bring up other issues from the past (except as examples as stated above, if they are
    going to be used as examples of similar sorts of things in the past that didn't work then,
    so that you can learn from them, now).

    Bringing up the past is discouraging, because most importantly,
    you can’t change the past (See below).

    You can only change today, and you can work, and look forward, to a better future.
    Keep your focus on what can be done today to resolve the issue at hand and go
    forward from there. If you get off-topic, on to other issues, stop yourselves and agree
    to get back on track. You can always come back to other issues later.

    If you do find yourself bringing up issues from the past it is likely because those issues
    were never resolved in the first place. Things may have happened that you and your
    spouse never really talked about. Or you may have tried to talk about it in the past but
    without fighting fair.

    This rule will be easier to follow, going forward, if you both make a commitment to
    discuss issues as they happen rather than letting them fester. See Number 4 above on
    this, too.

    * Note on positive aspect of bringing up the past: sometimes it is useful  to bring
    up an example from the past to learn from, as in: "remember that time when . . .   and
    we didn' t sit down like this to talk it out, and remember how much worse it got for a
    while? Let's never do that again - this way works so much better".

    * Or it can be used as a positive reinforcement like: "You know, every time we sit down
    like this to sort things out, like we did about (name_issue), it gets "fixed" and both of us
    feel good afterwards, not all angry or frustrated."

    11: When Necessary, Use Time-Outs
    When you violate these fair fighting rules it typically is a sign that you have already
    crossed a threshold physiologically. It is a sign that the more primitive, emotional
    centers of your brain are sending signals, and  they have begun to drown out the
    signals from the more rational parts of your brain.
    It is definitely a sign of emotional immaturity.

    What is happening at this stage is that stress hormones flood your body and self-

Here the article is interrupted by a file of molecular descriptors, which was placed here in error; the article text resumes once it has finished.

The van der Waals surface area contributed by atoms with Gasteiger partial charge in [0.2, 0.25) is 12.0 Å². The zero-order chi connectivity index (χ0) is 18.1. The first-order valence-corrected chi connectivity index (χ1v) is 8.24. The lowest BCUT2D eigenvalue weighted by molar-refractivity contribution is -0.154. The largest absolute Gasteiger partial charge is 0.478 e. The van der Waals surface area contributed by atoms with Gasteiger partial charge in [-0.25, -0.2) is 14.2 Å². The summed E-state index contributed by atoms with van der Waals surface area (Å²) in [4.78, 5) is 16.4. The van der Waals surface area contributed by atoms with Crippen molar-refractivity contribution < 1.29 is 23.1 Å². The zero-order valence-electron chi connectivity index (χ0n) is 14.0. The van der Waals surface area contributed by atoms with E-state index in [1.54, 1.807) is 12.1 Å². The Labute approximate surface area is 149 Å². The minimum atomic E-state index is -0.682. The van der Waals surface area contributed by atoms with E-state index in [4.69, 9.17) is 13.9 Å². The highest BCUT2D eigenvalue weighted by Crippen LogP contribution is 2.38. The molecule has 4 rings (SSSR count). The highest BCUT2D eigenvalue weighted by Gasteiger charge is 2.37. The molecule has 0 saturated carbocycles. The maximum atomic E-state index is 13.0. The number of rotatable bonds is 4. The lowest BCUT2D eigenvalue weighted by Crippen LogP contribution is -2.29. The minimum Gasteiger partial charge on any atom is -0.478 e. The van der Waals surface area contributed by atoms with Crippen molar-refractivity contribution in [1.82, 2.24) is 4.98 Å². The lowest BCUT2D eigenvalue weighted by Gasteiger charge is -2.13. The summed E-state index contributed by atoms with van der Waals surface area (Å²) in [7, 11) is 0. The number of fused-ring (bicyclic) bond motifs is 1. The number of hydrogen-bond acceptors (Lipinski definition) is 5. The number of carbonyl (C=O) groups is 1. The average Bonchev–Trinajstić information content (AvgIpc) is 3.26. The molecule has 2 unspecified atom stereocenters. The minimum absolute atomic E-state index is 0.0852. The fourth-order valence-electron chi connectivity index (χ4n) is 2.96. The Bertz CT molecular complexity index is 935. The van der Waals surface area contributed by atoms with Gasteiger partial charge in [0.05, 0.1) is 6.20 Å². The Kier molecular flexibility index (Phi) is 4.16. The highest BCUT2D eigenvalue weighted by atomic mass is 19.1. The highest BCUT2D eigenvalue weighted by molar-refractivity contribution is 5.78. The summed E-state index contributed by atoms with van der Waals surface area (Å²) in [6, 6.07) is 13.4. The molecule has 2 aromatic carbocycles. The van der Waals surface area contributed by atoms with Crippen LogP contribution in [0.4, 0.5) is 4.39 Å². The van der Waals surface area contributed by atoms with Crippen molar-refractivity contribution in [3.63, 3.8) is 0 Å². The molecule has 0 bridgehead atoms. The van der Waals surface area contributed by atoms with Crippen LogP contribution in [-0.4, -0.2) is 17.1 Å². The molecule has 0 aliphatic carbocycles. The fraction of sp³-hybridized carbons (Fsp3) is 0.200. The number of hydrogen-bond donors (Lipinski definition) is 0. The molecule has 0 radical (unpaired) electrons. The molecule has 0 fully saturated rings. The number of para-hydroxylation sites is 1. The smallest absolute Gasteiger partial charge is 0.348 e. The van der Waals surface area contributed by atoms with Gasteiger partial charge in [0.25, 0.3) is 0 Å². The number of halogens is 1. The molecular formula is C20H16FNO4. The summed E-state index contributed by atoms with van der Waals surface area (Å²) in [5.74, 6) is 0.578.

preservation becomes the focus. In this fight-or-flight state, creative problem-solving
    and mutual cooperation are unlikely. You end up in an escalating argument that
    becomes more and more hostile and defensive. In fact, it is impossible to have a rational
    discussion in a climate of hostility and disrespect. This is when it’s time for a time-
    out.

    A time-out is a short break to cool off, calm down and get perspective. Think of it like
    pushing the pause button on a video. It’s an opportunity to restore calm and be more
    reflective instead of reactive.

    Use the time-out to reflect on why you feel the way you do.
    Think about how to express yourself in a positive way.
    Try to think about the other person’s feelings and point of view.
    Think things through before you speak.
    Then “push play” again and return to each other to resolve the issues calmly.

    A time-out should be at least a half-hour long (but no longer than twenty-four
    hours) – see Rule Number 1, too. It takes at least a half-hour for your body’s
    physiology to return to a normal resting state and for your thoughts to
    become less hostile or defensive. It’s surprising how different a person’s outlook
    can be after they’ve had a chance to calm down.
    Rules such as the ones above represent a completely different way of fighting for many
    people than what they were exposed to in their families of origin. Many of them grew up
    in homes where yelling, blaming, name-calling and finger-pointing were considered
    normal methods for handling disagreements.

    Because they happened so often, such methods eventually became to be seen, and feel,
    as normal; especially when they were not exposed to any other models for handling It’s
    time for you to seriously reflect on how well you “follow the rules” when you fight? You
    can use the list above, as you’re reading to evaluate your own fighting style.

    Do you “fight fair” or are you a “below the belt” fighter?
    Which of these rules do you struggle with?
    Are there changes you need to make?
    Write down:
  • any rules that you find yourself breaking in an argument.
  • any steps you could take to help you keep that rule.

    Personal Communication Skill-set needed:
    Conflict management skills
    A sense of fairness
    Putting your relationships first
    Ability to listen